Thanks a lot. It was bad enough learning a couple of years ago that the karate kid is now older than Mr. Miyagi.
posted by TedW at 11:25 AM on September 29, 2014 [3 favorites]


Oh man. That was good. I watched this show a lot growing up. I remember this.
posted by sio42 at 11:35 AM on September 29, 2014


I watched the scene with the sound off, hoping that would save me.

Nope.

Dammit.
posted by Mogur at 11:41 AM on September 29, 2014 [3 favorites]


Wow, jeez Louise. I got a situation with my face all of a sudden.
posted by Stonestock Relentless at 11:52 AM on September 29, 2014 [5 favorites]


Ok why did i click on that at work? Where's the damn Kleenex?
posted by ramix at 11:57 AM on September 29, 2014 [2 favorites]


Clearly the most memorable Fresh Prince moment is:
Carlton: (handing Will a bag of cookies) What do you say to an Oreo?
Will: I say, "What's up, Carlton?"


That is so problematic I don't even...
posted by ChurchHatesTucker at 12:03 PM on September 29, 2014


That is so problematic I don't even...

Oh please, that (hilarious) exchange is basically the entire premise of the show, which devoted seven seasons to exploring and unpacking it in ways smarter and savvier than 90s NBC deserved.
posted by eugenen at 12:21 PM on September 29, 2014 [7 favorites]


Yeah. I stand by my reaction.
posted by ChurchHatesTucker at 12:25 PM on September 29, 2014


Thanks a lot. It was bad enough learning a couple of years ago that the karate kid is now older than Mr. Miyagi.

This is less horrifying when you realize that he was 25 (!) when the Karate Kid came out, and now he looks like he's about 30.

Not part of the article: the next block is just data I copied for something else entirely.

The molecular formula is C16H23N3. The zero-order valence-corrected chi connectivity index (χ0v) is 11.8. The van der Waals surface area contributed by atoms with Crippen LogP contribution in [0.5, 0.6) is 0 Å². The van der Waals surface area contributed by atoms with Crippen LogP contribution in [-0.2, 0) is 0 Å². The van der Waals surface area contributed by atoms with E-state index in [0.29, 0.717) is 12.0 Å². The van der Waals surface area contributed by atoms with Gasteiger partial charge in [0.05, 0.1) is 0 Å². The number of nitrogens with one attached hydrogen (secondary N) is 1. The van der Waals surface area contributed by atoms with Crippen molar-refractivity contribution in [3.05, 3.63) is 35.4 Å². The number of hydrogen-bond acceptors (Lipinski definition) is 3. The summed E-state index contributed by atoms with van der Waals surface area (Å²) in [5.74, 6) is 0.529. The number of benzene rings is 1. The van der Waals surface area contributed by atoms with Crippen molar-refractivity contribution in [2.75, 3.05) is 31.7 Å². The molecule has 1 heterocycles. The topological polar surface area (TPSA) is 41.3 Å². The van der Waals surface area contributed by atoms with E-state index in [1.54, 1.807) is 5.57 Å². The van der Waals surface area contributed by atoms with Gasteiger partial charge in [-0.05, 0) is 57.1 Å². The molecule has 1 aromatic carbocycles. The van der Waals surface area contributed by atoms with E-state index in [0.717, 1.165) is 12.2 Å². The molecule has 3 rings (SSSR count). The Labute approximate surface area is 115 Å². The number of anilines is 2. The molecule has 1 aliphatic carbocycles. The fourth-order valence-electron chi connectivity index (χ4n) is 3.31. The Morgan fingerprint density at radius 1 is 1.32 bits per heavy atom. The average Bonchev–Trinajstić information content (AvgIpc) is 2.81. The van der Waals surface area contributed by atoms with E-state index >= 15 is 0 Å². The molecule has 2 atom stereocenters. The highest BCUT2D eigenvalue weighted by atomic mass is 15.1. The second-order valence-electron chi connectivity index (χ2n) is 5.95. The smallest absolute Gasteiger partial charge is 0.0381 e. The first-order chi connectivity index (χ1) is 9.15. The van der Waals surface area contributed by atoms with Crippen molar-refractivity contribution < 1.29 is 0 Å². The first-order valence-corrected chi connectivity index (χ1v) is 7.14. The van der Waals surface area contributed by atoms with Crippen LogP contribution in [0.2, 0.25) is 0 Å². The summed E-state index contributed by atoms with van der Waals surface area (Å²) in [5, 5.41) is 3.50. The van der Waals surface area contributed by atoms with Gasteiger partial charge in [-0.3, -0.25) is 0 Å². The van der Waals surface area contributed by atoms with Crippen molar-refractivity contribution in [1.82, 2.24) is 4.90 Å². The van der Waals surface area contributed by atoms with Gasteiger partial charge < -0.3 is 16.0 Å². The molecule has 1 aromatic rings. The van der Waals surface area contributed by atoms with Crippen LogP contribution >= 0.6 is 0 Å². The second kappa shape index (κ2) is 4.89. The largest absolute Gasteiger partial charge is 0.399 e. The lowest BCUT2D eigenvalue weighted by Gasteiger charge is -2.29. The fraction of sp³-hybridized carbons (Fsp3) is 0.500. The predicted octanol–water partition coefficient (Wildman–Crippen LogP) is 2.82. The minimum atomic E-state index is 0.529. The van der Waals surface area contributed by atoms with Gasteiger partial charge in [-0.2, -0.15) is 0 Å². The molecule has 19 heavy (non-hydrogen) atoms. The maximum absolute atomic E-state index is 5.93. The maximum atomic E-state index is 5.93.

posted by vogon_poet at 12:27 PM on September 29, 2014 [2 favorites]


My most memorable Fresh Prince moment was the episode where Will (was that his name on the show?) and Carlton get pulled over for driving "too slow" (basically, driving while black) and end up getting arrested.

It's the first time Carlton has had to really face that no matter how wealthy and smart and privileged he is in many ways, some authority figures will always just see him as a black man, and thus a potential criminal. He resists drawing this conclusion, but it eventually hits him that what happened wasn't fair. It was a devastating moment and made a huge impression on me as a suburban white kid.
posted by lunasol at 12:41 PM on September 29, 2014 [31 favorites]


James Avery is so good in these, too - in a very understated way. Nice to see these clips again.
posted by iotic at 12:52 PM on September 29, 2014


The Oreo episode is actually the same one where they get pulled over for driving while black, I believe.
posted by Chrysostom at 1:16 PM on September 29, 2014


For some reason, Will Smith always irritated the hell out of me. Not sure why; even in his serious movies he's annoying. He was often put in his place, which I liked, but the confrontation where Uncle Phil tells him he saw Malcolm X speak always gave me warm fuzzies:

Will: I'm a joker. I play around. I have fun.

Phillip Banks: Mm-hmm. Being a joker's what's gotten you into trouble. You may think it's cool to be on the streets when you're 17, but when you're my age, it's a waste.

Will: I-I can't think that far ahead.

Phillip Banks: That's your problem. You can't take anything seriously.

Will: Hey look, man, I don't have the problem, all right. YOU have the problem. I remind you of who you are and what you used to be. Now I don't know, somewhere between Princeton and the office, you got soft. You forgot who you are and where you came from.

Phillip Banks: You think you're so wise. [Will looks away from Phillip] Look at me when I'm talking to you. Let me tell you something, son. I grew up on the streets just like you. I encountered bigotry you could not imagine. Now you have a nice poster of Malcolm X on your wall. I heard the brother speak. I read every word he wrote. Believe me, I KNOW where I come from!